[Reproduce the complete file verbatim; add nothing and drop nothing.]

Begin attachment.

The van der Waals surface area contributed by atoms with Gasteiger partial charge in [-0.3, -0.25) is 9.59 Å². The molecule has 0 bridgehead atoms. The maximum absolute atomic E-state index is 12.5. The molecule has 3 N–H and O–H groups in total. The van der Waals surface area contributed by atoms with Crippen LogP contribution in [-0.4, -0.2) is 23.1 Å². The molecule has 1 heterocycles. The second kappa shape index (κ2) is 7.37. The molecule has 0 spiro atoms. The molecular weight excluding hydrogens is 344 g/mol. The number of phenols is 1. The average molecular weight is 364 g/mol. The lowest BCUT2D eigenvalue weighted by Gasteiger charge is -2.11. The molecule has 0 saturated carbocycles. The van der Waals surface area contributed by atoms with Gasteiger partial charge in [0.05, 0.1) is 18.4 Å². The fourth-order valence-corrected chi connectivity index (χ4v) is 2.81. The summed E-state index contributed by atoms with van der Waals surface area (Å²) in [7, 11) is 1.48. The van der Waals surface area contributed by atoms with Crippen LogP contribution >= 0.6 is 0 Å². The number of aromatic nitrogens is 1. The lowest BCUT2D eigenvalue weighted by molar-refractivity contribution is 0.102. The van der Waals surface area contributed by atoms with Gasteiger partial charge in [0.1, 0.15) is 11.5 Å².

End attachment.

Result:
The van der Waals surface area contributed by atoms with Gasteiger partial charge in [-0.3, -0.25) is 9.59 Å². The molecule has 0 bridgehead atoms. The maximum absolute atomic E-state index is 12.5. The molecule has 3 N–H and O–H groups in total. The van der Waals surface area contributed by atoms with Crippen LogP contribution in [-0.4, -0.2) is 23.1 Å². The molecule has 1 heterocycles. The second kappa shape index (κ2) is 7.37. The molecule has 0 spiro atoms. The molecular weight excluding hydrogens is 344 g/mol. The number of phenols is 1. The average molecular weight is 364 g/mol. The lowest BCUT2D eigenvalue weighted by Gasteiger charge is -2.11. The molecule has 0 saturated carbocycles. The van der Waals surface area contributed by atoms with Gasteiger partial charge in [0.05, 0.1) is 18.4 Å². The fourth-order valence-corrected chi connectivity index (χ4v) is 2.81. The summed E-state index contributed by atoms with van der Waals surface area (Å²) in [7, 11) is 1.48. The van der Waals surface area contributed by atoms with Crippen LogP contribution >= 0.6 is 0 Å². The number of aromatic nitrogens is 1. The lowest BCUT2D eigenvalue weighted by molar-refractivity contribution is 0.102. The van der Waals surface area contributed by atoms with Gasteiger partial charge in [0.1, 0.15) is 11.5 Å².